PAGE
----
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Marie Curie to provide end-of-life care for non-cancer patients

By Victoria O'Hara

Published 08/04/2015

A nurse with her patient. Picture posed
A nurse with her patient. Picture posed

Thousands of people across Northern Ireland with terminal illnesses other than cancer will now benefit from end-of-life care from Marie Curie specialist nurses.

Over the past 50 years Marie Curie has been known as a cancer charity. Now the organisation will drop 'cancer care' from its title, relaunching itself as a terminal illness charity.

The move comes after startling research commissioned by the charity revealed end-of-life care in Northern Ireland and the UK needs an overhaul after identifying a lack of services for tens of thousands of non-cancer patients.

Based on calculations in the 2011 Palliative Care Funding Review, 3,000 people in Northern Ireland who would benefit from palliative care are missing out.

This compares to an estimated 92,000 people in England, around 6,200 people in Wales and 11,000 people in Scotland.

Marie Curie has cared for people with non-cancer previously but this 'rebranding' step hopes to raise public awareness of the expanding services they provide for patients and families.

This includes care for life-limiting conditions including dementia, congenital heart disease and fatal lung condition COPD.

The report from the London School of Economics and Political Science also found that people aged over 85, and people living in socially deprived areas, are all missing out on important palliative care services.

Compared to people with cancer, those with non-cancer conditions not only receive less care from specially trained staff but also less end-of-life care from GPs and district nurses.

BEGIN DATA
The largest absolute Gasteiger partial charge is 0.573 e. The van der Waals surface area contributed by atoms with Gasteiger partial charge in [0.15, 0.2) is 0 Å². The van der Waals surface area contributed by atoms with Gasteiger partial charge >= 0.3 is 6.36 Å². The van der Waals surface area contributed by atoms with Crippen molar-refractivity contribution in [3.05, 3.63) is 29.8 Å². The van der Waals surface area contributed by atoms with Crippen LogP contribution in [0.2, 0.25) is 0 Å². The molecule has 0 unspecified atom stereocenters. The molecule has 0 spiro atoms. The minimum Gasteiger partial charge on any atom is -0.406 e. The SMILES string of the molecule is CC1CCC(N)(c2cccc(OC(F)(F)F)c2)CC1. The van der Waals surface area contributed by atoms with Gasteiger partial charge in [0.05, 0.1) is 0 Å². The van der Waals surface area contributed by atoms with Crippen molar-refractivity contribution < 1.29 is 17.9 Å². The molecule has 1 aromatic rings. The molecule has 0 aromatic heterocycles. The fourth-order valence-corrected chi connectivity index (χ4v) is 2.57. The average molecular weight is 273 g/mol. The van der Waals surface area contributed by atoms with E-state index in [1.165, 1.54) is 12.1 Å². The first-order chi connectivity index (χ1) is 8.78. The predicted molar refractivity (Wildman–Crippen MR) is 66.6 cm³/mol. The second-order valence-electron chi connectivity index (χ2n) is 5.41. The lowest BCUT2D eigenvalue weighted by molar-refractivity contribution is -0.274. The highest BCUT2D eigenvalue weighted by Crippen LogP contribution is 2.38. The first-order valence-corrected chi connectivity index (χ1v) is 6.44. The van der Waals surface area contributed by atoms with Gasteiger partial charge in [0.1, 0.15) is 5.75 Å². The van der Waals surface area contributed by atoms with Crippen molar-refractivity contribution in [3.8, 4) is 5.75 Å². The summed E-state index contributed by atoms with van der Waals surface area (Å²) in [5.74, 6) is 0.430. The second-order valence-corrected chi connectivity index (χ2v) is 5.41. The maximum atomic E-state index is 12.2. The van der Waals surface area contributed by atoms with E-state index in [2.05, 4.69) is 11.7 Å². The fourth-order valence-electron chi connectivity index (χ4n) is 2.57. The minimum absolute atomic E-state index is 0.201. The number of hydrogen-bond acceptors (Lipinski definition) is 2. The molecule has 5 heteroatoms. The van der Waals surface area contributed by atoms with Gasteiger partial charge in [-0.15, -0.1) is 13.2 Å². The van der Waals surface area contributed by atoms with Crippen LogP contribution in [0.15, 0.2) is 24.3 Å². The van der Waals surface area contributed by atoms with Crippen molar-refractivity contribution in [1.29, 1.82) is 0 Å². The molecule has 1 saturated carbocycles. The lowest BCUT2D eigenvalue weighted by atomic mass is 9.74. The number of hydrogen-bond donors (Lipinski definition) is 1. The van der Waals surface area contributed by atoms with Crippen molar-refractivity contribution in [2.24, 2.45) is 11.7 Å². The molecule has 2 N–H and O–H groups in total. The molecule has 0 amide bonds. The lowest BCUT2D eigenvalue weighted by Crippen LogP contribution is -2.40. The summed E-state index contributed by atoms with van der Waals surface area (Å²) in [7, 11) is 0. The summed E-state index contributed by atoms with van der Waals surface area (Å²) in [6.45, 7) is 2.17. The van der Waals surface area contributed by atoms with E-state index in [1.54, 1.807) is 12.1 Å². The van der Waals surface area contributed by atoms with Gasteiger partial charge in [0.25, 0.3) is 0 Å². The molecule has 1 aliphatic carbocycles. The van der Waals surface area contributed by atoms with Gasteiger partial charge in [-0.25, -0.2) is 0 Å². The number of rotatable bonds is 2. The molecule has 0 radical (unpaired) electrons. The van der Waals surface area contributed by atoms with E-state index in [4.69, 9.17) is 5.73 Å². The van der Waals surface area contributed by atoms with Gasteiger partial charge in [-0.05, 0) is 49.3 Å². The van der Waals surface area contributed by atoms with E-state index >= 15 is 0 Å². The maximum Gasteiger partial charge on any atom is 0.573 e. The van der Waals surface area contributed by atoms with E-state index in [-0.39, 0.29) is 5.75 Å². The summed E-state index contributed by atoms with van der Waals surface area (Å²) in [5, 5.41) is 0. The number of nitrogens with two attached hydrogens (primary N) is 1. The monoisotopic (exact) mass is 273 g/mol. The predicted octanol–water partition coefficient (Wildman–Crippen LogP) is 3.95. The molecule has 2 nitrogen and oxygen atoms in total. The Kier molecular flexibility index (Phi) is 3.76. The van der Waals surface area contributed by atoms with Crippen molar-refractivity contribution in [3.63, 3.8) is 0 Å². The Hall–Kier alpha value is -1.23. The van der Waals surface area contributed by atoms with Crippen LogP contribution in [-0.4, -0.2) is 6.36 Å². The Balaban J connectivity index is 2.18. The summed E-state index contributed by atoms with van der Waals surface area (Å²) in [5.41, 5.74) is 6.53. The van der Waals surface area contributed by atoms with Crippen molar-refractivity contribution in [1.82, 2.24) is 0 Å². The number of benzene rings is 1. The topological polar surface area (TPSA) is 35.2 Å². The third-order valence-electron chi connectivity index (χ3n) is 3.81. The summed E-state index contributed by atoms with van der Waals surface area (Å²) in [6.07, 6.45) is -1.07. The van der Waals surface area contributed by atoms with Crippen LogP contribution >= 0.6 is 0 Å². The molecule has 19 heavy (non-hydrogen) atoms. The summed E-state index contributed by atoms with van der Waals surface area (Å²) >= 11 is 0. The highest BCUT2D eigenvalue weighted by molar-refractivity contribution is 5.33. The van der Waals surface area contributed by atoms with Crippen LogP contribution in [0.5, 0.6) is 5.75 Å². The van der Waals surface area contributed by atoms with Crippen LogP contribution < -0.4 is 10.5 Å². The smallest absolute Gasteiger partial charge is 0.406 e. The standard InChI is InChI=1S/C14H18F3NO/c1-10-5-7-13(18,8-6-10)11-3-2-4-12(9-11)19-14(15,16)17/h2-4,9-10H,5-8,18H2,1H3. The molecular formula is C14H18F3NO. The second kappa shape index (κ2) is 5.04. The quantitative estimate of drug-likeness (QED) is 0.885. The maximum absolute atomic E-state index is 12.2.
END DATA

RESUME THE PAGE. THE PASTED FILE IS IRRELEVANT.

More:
Just over 20% of UK hospitals offer seven-day-a-week specialist palliative care, and the quality of hospital care is rated lower than that from a care home or a hospice.

Despite more than 70% of deaths from causes other than cancer - including respiratory illness, circulatory conditions and dementia - people with non-cancer diagnoses still account for only 20% of all new referrals to specialist palliative care services.

Lead author Josie Dixon from LSE's Personal Social Services Research Unit (PSSRU) said the findings should raise concerns.

"Palliative care can reduce symptoms and pain and help people die where they want to," she said.

"It can also save money by preventing unwanted and distressing hospitalisations."

Joan McEwan, head of policy and public affairs at Marie Curie in Northern Ireland, said it is hoped that the move will raise awareness and help care for more people.

"It is a more truthful reflection of what we do now," she said.

Ms McEwan added: "What we have done is expanded and evolved to the needs of the people.

"We want to reach more people and their families who are living with a terminal illness and improve the way they are treated.

"Dropping the cancer care from our name, I think makes sense."

Dr Jane Collins, Chief Executive of Marie Curie, said she hoped the research was compelling evidence to be a catalyst for more change.

"Everyone affected by terminal illness should have access to all the care and support they need, regardless of their personal circumstances.

"This report shows that this is not the case and some groups are getting a worse deal than others.

"We don't think this is good enough."

Belfast Telegraph

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